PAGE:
Evaluation of p235sU neutron cross section and gamma ray production for ENDF/B-V
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Evaluation of p235sU neutron cross section and gamma ray production for ENDF/B-V

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Published by National Nuclear Data Center, Brookhaven National Laboratory, available from National Technical Information Service in Upton, N.Y, Springfield, Va .
Written in English

Book details:

Edition Notes

StatementM.R. Bhat
SeriesInformation Analysis Center report
ContributionsNational Nuclear Data Center
The Physical Object
Paginationvi, 65 p. :
Number of Pages65
ID Numbers
Open LibraryOL15476270M

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Prompt-gamma neutron activation analysis (PGAA) is a very widely applicable technique for determining the presence and amount of many elements simultaneously in samples ranging in size from micrograms to many is a non-destructive method, and the chemical form and shape of the sample are relatively unimportant. A review of the nuclear data of /sup /U was conducted. Primary emphasis was placed on the neutron capture and fission cross sections, neutron yield per fission, and the fission neutron emission spectrum. The result of this review is an ENDF/B type compilation of nuclear data which is given in the Appendix.   Gamma‐ray cross‐section standards for neutron‐induced reactions are important in enabling the accurate determination of absolute cross sections from relative measurements of gamma‐ray production. In our work we observed a need for improvement in these standards. In particular there are large discrepancies between evaluations of the natFe(n,n1′γ) cross section for the ‐keV gamma Cited by: 6. ENDF/B-V The movement towards more objective evaluations led to a simultaneous evaluation of the U(n,f) cross section by Poenitz [POE81]. It was composed of an evaluation of the shape of the cross section and a separate evaluation of the normalization for the shape of the cross section.

produce any alarms when exposed to a 10 mR/h gamma-ray exposure rate. Additionally, three quantitative requirements are specified with minimum values that are: 1) Absolute neutron detection efficiency, єabs n ≥ cps/ng Cf at 2m for a source in a defined moderated form 2) Intrinsic gamma-neutron detection efficiency, єint γn ≤   Neutron total and capture cross sections of Am have been measured with a new data acquisition system and a new neutron transmission measurement system installed in Accurate Neutron Nucleus Reaction measurement Instrument at Materials and Life Science Experimental Facility of Japan Proton Accelerator Research Complex. The neutron total cross sections of Am were Cited by: 2. Neutron Cross Sections, Volume 1: Neutron Resonance Parameters and Thermal Cross Sections, Part A represents the fourth edition of what was previously known as BNL, Neutron Cross Sections, Volume 1. This three-chapter book provides the extensive list of detailed individual resonance parameters for each isotope. For example, the thermal neutron cross section for U, which is the neutron cross section at eV neutron energy corresponding to a neutron velocity of m/s at room temperature, can be given as σ c = 95 barns for the neutron capture cross section, σ f = barns for the fission cross section, and σ α = barns for the.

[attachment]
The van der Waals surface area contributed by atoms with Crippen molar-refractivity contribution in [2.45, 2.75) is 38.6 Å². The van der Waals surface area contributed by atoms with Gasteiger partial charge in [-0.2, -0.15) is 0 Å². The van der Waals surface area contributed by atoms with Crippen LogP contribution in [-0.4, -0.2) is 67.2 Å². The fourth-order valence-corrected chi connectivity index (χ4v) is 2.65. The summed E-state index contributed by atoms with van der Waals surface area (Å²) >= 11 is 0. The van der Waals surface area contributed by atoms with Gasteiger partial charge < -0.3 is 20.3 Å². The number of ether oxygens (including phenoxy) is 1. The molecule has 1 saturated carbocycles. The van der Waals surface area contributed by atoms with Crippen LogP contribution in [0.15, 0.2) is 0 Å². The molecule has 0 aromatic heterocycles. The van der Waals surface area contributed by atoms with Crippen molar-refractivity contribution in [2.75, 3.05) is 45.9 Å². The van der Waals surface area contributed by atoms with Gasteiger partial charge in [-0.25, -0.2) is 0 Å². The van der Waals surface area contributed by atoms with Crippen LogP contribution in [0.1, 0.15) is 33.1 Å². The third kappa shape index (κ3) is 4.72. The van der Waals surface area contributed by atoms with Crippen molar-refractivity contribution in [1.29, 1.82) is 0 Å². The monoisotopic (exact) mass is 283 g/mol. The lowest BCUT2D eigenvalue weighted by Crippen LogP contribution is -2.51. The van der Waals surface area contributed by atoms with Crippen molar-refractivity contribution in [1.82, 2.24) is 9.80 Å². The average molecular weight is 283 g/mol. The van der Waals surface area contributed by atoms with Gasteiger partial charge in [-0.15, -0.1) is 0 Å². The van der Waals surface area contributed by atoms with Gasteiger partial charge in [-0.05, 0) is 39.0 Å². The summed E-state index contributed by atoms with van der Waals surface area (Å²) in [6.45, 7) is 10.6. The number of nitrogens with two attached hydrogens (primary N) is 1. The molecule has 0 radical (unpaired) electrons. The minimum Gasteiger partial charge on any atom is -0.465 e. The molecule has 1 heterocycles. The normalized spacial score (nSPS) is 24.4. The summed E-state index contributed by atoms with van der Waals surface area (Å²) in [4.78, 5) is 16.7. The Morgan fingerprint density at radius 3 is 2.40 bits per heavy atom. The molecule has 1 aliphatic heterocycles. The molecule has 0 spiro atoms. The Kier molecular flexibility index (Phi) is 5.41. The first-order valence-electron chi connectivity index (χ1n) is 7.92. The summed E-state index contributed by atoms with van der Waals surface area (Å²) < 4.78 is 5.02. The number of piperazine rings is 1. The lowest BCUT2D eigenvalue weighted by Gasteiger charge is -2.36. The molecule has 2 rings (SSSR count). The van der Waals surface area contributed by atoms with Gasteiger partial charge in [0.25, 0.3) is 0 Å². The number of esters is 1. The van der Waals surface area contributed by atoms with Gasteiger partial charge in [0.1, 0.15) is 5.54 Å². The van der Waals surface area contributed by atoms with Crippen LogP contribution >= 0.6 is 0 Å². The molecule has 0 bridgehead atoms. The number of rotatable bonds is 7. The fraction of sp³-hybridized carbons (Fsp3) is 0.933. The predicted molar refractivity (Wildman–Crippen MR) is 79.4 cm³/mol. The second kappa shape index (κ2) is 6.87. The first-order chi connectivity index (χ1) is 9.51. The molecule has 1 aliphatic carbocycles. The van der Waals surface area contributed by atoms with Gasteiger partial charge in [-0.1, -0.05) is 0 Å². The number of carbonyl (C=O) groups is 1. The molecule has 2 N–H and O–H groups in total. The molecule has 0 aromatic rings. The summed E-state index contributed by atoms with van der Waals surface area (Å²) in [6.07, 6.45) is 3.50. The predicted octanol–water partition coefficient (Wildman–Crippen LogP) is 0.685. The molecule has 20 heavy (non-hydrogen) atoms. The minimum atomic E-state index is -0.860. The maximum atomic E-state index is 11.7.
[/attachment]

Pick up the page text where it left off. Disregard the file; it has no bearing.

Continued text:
by the symbol. Neutron cross sections are related to the geometric cross section of the target nucleus. Therefore, cross sections are typically expressed in cm2 or barns(b) = cm2. The cross section for a given nuclear interaction is also dependent on other factors, such as the speed of the neutron, the type of interaction, and the stability of the target Size: KB. ENDF/B-VII.1 U Principal cross sections 2 4 6 8 10 12 14 16 18 20 Energy (MeV) 0 5 10 15 20 25 30 35 Cross section (barns) total absorption elastic gamma production.   Separation of gamma-ray and neutron events with CsI(Tl) pulse shape analysis Y Ashida with O(10) MeV kinetic energies are incident on a water target surrounded by detectors to measure the subsequent gamma-ray production, cross section and m thickness situated just behind the target. During beam operations the CsI(Tl) detector is Cited by: 2. The production of radioactive nuclides depends on the cross sections of the specific elements. Also important is the number of gamma rays that are emitted by a radionuclide. In some cases, only a small fraction of the total emissions from a specific nuclide is in the form of gamma rays.